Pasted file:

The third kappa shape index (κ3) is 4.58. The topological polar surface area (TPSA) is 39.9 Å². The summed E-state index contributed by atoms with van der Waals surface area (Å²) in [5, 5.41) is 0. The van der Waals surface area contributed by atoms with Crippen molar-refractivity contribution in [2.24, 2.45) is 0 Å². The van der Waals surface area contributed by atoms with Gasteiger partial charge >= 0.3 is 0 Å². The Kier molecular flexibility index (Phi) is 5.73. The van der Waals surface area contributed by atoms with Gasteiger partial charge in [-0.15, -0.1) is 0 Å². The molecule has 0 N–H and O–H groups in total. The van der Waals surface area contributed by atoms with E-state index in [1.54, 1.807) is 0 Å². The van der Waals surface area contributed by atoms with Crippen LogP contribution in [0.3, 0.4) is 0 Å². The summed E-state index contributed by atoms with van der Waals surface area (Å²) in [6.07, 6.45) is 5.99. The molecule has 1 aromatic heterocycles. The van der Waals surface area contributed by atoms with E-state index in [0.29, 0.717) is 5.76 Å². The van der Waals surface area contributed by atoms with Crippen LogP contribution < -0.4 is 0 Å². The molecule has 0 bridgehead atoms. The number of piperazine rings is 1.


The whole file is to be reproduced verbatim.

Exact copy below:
The third kappa shape index (κ3) is 4.58. The topological polar surface area (TPSA) is 39.9 Å². The summed E-state index contributed by atoms with van der Waals surface area (Å²) in [5, 5.41) is 0. The van der Waals surface area contributed by atoms with Crippen molar-refractivity contribution in [2.24, 2.45) is 0 Å². The van der Waals surface area contributed by atoms with Gasteiger partial charge >= 0.3 is 0 Å². The Kier molecular flexibility index (Phi) is 5.73. The van der Waals surface area contributed by atoms with Gasteiger partial charge in [-0.15, -0.1) is 0 Å². The molecule has 0 N–H and O–H groups in total. The van der Waals surface area contributed by atoms with E-state index in [1.54, 1.807) is 0 Å². The van der Waals surface area contributed by atoms with Crippen LogP contribution in [0.3, 0.4) is 0 Å². The summed E-state index contributed by atoms with van der Waals surface area (Å²) in [6.07, 6.45) is 5.99. The molecule has 1 aromatic heterocycles. The van der Waals surface area contributed by atoms with E-state index in [0.29, 0.717) is 5.76 Å². The van der Waals surface area contributed by atoms with Crippen LogP contribution < -0.4 is 0 Å². The molecule has 0 bridgehead atoms. The number of piperazine rings is 1.